In a world where hackers strike at the heart of business servers every day, the risk of having your data held hostage to ransom is extremely real, extremely costly and extremely concerning.
Should you become a victim of such a disruptive hack, your options are few and none of them are good. Obviously, you can pay the ransom, but keep in mind that the price tag can run into the millions of dollars. You can refuse to pay, and rely on your backup system, but the time and cost to rebuild your system can approach the cost of the ransom. Also, the hackers now have control of your data and could release it on public leak sites.
So, let’s see what cybersecurity experts have to say on this critically important topic.
In one case, where a business with hundreds of employees and clients around the world, hackers demanded $3.6 million in bitcoin in five days. The hackers invaded innocently enough when the malware attached to a server through an employees’ laptop and spread the virus to more than 100 servers.
The company chose the “contain the damage” strategy and hired a cybersecurity firm. Hours before the deadline, and after days of working 24 hours each day, they chose to not to pay, as they were confident that had their data fully backed up.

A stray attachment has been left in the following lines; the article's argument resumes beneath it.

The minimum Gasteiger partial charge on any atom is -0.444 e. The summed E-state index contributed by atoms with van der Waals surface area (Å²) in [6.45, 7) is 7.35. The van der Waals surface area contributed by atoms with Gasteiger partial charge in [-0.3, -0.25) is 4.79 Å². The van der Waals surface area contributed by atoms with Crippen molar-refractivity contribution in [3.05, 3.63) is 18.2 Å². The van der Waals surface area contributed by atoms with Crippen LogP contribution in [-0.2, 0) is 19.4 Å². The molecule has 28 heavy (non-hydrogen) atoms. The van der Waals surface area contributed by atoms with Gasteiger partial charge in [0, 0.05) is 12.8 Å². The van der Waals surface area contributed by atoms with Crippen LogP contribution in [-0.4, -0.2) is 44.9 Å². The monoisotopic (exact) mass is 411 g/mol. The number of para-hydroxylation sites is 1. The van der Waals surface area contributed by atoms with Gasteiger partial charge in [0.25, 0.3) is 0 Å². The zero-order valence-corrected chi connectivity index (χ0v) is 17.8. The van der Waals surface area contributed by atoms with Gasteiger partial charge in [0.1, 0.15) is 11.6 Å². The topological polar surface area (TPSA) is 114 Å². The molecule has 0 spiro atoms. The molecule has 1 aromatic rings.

The disruption was massive and took many weeks to recover from, but was also instructive, officials said. The company now has more protection than ever.
Another cybersecurity professional says paying a ransom is often not advisable because it means the hackers have accomplished their goal and feel empowered to try again. Still, every enterprise has to make that decision itself, and usually, very quickly. As much as it may seem you don’t have the option to negotiate with a hacker, that may not be the case. Don’t just assume you have no alternative.
A lot of malware attacks are preventable, experts say. By reserving 10 percent of your networking expenses for cybersecurity costs you can not only be better prepared if you are hacked, you’ll be less likely to be targeted because you’ll have systems in place to prevent the malware.
Here are four tips from Forbes.com for keeping your IT network safe from hackers:
(1) Invest in professional level software that is appropriate for your type of business and be sure to update it regularly.
(2) Use a virtual private network (VPN) that supports the systems you work on and a privacy screen. VPNs offer protection from hackers if you or your employees are working in public spaces. A privacy screen helps protect your information from wandering eyes around you when you are working. There are paid subscriptions for these that will help you with updates and security functions.
(3) Be sure to educate your employees at all levels of the company about the dangers of opening or transferring potentially harmful files or software to the company’s network. Experts recommend updating, testing and reinforcing the policies regularly.
(4) Hire a consultant who specializes in cybersecurity. Professional cybersecurity consultants help companies develop and implement strong, safe IT infrastructures, as well as training and policies for employees.
As we have seen in the news too many times, no government or business, of any size, is 100% immune to hackers. But the steps outlined above can help increase your chances of keeping your networks and IT infrastructure safe so you can focus on running your business.